Using inner tubes with 70mm valves saved me the bother of having to use the supplied extenders (there’s more than enough valve on show for the pump head to grip). I fitted the wheels with a pair of Schwalbe ONE tyres – reasonably quick but also durable.

Out on the road

Pumping the tyres up, I had to remind myself of Drew’s instructions – use a lot lower pressure than you’re used to. After a couple of rides, I’ve determined that around 90psi seems to give the best all round handling / speed / comfort balance.

Spin Industries XXLRSpeaking of comfort, the ride on my Pinarello ROKH is noticeably smoother and more compliant on the XXLRs (compared to either alloy rims or my previous 38mm carbon clinchers). The bike rolls along very nicely indeed and once up to speed, seems to stay there.

Many people get concerned about handling in cross winds on deeper section rims. Indeed plenty of people report getting blown around on 50 or 60mm rims. So it was a nice surprise when I first headed out on the XXLRs on a really windy day. It would be a lie to say they’re not affected by cross winds at all, but what I did notice is that there is a ‘progressiveness’ to how they react – rather than being ‘snatched’ by a cross wind, you just feel the wheel being pushed left or right. It’s never violent and you get plenty of time to adjust your weight or riding position to accommodate it. I’d say the XXLRs are no more affected by cross winds than the 38mm rims they replaced.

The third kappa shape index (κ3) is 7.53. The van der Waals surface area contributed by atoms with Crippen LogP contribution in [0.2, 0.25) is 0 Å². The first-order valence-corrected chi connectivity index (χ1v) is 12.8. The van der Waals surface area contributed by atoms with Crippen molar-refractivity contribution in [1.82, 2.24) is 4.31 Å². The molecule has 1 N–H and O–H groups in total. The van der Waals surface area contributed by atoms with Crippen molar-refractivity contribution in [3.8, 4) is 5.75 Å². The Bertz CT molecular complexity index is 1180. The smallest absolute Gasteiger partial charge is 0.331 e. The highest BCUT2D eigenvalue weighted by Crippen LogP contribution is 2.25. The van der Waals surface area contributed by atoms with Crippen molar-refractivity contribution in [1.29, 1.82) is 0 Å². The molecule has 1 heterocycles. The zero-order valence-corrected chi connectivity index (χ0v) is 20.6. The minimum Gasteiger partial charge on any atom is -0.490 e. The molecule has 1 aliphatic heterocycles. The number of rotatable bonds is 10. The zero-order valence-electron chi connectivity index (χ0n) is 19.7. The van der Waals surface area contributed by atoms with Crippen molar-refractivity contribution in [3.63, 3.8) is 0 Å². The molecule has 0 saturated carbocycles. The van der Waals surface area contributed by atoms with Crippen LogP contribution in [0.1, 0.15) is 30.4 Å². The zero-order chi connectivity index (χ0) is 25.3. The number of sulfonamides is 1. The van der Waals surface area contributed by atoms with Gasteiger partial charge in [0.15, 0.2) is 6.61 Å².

The carbon braking surface, when matched with Spin’s own-brand pads, is extremely good. They got a good test on repeated downhill blasts in Mallorca! There’s no squealing or brake fade. You do need to get used to the braking characteristics, but once you’ve adapted you’ll have no shortage of confidence braking late for corners at 65+kmh!

At 1540g for a pair (minus skewers, tyres, cassette etc.), the wheels are pretty light already and they climb nicely (on the same test rides in Mallorca I set PBs on nearly every climb). Out of the saddle the rear wheel seems really nice and stiff. I don’t remember experiencing much if any brake rub even on the steepest sections.

Conclusion

It would have been easy (perhaps ‘safe’) to buy a £1k set of wheels from one of the most established brands, but then I would have missed out on a hand-built set of wheels that are just superb in every respect. They spin nicely, look great and you can still climb on them.

Buying a pair of hoops custom built for me by Spin has given me direct contact with the people who actually design and make the equipment I’m now riding. This is pretty unusual in a crowded market where you rarely (if ever) get to discuss your requirements with someone who actually makes what they’re selling you. Even better, I know exactly who to speak to if anything ever goes wrong!

Finally, I guess the moment I knew I’d made the right choice was on a local ride with a pair of Zipp boys that I usually have to work really hard to stay with. When I was on the front with them shouting “slow down Matt!” I knew that these Spin Fat Boys were performing nicely!

The XXLRs have recently been superseded by the all-new ‘Dark Energy DMX550s, which you can view here: http://ridefullgas.com/koppenberg-dark-energy-dmx550-fat-boys-50mm-1570g-pr/